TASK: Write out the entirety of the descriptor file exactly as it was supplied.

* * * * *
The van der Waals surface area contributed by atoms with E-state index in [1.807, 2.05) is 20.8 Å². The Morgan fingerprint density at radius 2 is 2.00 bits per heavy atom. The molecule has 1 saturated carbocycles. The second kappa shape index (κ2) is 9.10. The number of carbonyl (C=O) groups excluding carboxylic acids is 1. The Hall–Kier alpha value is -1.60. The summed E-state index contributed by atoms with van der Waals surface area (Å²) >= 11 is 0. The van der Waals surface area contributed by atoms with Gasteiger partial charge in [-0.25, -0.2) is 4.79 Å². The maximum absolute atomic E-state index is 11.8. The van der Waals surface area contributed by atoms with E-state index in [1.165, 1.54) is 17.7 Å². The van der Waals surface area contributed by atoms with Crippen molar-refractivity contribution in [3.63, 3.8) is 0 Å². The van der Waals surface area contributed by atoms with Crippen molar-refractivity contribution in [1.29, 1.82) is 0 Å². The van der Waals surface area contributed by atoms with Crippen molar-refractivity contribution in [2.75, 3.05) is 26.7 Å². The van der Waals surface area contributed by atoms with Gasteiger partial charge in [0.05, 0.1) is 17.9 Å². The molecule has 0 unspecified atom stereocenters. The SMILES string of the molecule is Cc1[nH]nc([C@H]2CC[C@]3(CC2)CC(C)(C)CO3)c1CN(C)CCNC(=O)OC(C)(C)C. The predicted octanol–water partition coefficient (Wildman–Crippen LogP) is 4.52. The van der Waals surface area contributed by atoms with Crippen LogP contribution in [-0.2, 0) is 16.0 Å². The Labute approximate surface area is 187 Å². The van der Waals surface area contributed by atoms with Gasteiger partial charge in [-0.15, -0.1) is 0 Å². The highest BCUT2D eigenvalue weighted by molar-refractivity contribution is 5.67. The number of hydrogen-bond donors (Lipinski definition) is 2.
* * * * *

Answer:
The van der Waals surface area contributed by atoms with E-state index in [1.807, 2.05) is 20.8 Å². The Morgan fingerprint density at radius 2 is 2.00 bits per heavy atom. The molecule has 1 saturated carbocycles. The second kappa shape index (κ2) is 9.10. The number of carbonyl (C=O) groups excluding carboxylic acids is 1. The Hall–Kier alpha value is -1.60. The summed E-state index contributed by atoms with van der Waals surface area (Å²) >= 11 is 0. The van der Waals surface area contributed by atoms with Gasteiger partial charge in [-0.25, -0.2) is 4.79 Å². The maximum absolute atomic E-state index is 11.8. The van der Waals surface area contributed by atoms with E-state index in [1.165, 1.54) is 17.7 Å². The van der Waals surface area contributed by atoms with Crippen molar-refractivity contribution in [3.63, 3.8) is 0 Å². The van der Waals surface area contributed by atoms with Crippen molar-refractivity contribution in [1.29, 1.82) is 0 Å². The van der Waals surface area contributed by atoms with Crippen molar-refractivity contribution in [2.75, 3.05) is 26.7 Å². The van der Waals surface area contributed by atoms with Gasteiger partial charge in [0.05, 0.1) is 17.9 Å². The molecule has 0 unspecified atom stereocenters. The SMILES string of the molecule is Cc1[nH]nc([C@H]2CC[C@]3(CC2)CC(C)(C)CO3)c1CN(C)CCNC(=O)OC(C)(C)C. The predicted octanol–water partition coefficient (Wildman–Crippen LogP) is 4.52. The van der Waals surface area contributed by atoms with Crippen LogP contribution in [-0.2, 0) is 16.0 Å². The Labute approximate surface area is 187 Å². The van der Waals surface area contributed by atoms with Gasteiger partial charge in [-0.15, -0.1) is 0 Å². The highest BCUT2D eigenvalue weighted by molar-refractivity contribution is 5.67. The number of hydrogen-bond donors (Lipinski definition) is 2.